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Word Photos

As many of you know, I like photos. I enjoy having a visual record of my experiences, if for nothing more than being able to look back and remember the details of the people, places, and events of my life. My hard drive is packed with digital photos that date back to the very moment I first owned a digital camera, and my latest camera is rather small so that it can travel with me easily. And, if I happen to not get any pics of what is happening, I have a convenient thumb drive hanging on my keychain so I can easily get copies of others. However, I have always been disappointed that I have a huge hole in my archive - I have almost no visual documentation of the summer of 2002 when I lived and worked in the heart of the Eastern bloc of Europe: Kiev, Ukraine.

Resting in some unknown, dark storage room, or perhaps floating around the underhanded black street market, is a 256 MB compact flash card that contains about 650 photographs showing the adventures of six OU student missionaries. Wherever that Kodak digital camera and its card full of memories ended up, it certainly wasn't on that KLM Royal Dutch airplane when we left.

So, what do I have? Nothing but a head full of experiences that totally changed my life. Experiences that are almost unreal. Experiences of the Holy Spirit working in physical, tangible ways. Experiences of a people learning a story they never heard before, of faces straining to understand, and of Ah-Ha moments when something suddenly made sense. Mental pictures of standing atop an old, run-down, tall communist apartment building and looking across a sea of grey sameness that shrouded the horizon. Experiences of crouching through an underground cave, looking over the preserved bodies of ancient Orthodox monks, lit by the thin wax candle I hold in front of me. Experiences of trying to organize a small apartment full of eager Ukrainians who have traveled for hours for the chance of getting onto our reading list, and the disapointment of turning away all those who have lined up down the hall, having just been able to ride the rickety elevator up from the ground floor where they had patiently waited their turn.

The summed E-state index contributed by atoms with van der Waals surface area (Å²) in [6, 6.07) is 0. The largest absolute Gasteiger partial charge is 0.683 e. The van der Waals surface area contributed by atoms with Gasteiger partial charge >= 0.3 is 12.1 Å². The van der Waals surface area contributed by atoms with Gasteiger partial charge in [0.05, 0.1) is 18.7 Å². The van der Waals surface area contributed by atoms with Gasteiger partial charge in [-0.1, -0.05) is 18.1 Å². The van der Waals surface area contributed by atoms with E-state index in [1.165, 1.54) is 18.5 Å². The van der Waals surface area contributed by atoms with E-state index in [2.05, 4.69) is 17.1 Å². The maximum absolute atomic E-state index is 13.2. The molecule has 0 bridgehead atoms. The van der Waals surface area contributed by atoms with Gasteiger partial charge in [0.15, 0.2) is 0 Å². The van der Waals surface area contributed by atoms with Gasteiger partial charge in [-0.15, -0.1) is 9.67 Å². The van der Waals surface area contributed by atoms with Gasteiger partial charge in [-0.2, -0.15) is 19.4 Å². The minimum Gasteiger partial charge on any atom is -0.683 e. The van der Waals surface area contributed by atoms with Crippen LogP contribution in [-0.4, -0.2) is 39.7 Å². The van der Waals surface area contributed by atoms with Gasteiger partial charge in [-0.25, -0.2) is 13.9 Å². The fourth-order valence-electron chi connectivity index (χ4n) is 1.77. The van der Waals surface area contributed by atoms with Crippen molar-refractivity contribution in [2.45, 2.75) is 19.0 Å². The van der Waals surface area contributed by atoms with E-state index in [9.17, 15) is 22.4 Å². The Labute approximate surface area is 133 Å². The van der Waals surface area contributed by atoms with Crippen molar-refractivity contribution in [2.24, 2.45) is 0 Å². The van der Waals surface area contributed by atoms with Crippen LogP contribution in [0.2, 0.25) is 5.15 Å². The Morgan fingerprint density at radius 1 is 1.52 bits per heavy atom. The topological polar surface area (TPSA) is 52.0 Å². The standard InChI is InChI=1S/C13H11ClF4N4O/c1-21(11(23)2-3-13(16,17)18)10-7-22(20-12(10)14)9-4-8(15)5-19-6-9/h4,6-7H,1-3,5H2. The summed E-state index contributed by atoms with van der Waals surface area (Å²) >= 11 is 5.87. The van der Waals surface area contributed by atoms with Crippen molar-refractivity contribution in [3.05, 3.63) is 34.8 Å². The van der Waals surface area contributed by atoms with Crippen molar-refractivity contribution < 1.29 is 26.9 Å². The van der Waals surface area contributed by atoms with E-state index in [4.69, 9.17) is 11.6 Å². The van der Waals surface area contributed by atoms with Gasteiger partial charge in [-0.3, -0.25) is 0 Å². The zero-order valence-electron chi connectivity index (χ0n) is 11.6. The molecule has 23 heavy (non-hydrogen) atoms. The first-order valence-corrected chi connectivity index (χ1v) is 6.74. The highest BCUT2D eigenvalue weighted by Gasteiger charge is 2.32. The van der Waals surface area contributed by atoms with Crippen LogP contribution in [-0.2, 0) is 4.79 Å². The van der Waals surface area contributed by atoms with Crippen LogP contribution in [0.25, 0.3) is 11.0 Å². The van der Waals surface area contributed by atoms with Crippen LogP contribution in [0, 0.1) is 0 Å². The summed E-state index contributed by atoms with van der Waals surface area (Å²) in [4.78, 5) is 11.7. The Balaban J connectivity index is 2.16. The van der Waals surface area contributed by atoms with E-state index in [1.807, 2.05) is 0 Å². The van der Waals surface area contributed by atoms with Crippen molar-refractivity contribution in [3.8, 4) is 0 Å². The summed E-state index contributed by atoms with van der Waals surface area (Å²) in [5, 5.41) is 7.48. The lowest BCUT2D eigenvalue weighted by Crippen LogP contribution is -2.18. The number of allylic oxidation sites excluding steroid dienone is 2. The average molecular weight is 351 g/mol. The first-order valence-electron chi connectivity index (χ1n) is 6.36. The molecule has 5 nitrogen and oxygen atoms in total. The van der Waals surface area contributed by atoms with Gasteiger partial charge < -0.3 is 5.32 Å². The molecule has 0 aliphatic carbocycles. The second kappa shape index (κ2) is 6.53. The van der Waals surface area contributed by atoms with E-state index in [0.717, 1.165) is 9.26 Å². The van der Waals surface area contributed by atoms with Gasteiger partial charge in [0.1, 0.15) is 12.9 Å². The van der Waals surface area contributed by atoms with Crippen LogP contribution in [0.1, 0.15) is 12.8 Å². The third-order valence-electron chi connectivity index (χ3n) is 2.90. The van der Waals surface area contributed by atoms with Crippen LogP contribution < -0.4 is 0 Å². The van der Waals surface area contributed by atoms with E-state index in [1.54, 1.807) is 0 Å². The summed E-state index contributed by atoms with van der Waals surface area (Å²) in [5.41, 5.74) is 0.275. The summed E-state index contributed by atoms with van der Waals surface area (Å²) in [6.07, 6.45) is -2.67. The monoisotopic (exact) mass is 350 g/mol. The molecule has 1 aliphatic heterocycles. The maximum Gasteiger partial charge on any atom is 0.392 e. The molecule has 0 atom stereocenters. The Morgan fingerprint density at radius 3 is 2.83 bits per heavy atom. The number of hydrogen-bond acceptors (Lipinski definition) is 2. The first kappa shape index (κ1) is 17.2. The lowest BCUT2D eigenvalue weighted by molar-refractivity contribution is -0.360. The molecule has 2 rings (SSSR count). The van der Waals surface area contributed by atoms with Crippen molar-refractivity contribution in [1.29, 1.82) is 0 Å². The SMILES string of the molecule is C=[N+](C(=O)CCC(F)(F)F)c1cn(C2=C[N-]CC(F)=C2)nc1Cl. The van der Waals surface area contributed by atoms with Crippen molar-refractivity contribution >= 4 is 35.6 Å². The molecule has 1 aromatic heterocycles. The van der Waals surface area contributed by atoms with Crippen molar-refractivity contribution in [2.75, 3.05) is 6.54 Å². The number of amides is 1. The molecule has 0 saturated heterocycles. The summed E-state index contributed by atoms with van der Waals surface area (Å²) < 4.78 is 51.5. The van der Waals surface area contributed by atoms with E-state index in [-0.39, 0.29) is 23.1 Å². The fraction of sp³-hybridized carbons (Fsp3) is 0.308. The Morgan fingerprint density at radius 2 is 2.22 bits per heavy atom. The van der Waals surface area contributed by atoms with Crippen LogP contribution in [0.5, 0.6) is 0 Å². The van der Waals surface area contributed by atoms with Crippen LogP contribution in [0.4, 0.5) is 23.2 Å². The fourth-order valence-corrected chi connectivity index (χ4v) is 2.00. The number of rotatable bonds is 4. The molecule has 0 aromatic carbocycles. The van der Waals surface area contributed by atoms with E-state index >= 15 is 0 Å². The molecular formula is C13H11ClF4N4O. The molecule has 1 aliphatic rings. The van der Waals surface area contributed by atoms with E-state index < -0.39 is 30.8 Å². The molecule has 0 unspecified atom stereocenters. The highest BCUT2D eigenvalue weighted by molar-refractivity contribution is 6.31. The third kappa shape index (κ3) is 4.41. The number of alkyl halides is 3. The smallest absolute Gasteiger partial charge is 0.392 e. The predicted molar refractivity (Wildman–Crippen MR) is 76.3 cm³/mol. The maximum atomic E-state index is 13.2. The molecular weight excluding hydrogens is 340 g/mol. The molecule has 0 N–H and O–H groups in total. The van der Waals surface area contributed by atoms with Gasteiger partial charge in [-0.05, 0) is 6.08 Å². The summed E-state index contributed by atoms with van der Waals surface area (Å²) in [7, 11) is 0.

What I have realized, in the absence of the visual moments that I captured of all of these things, exist a hole that is waiting to be filled with stories that paint even more vivid portraits of what God did during those seven weeks. And out of this realization comes the obvious fact that these kinds of stories can be told of everything, not just Ukraine.

So, with that in mind, I want to start using this blog to recount the power of some of these experiences, both in and out of Ukraine. Consider it a "special series" that will have installments as I feel motivated. I won't write the first one tonight, but as a preview I will tell you it will be about a special young sweet-faced Ukrainian girl named Lena who taught me a lesson I will not soon forget.


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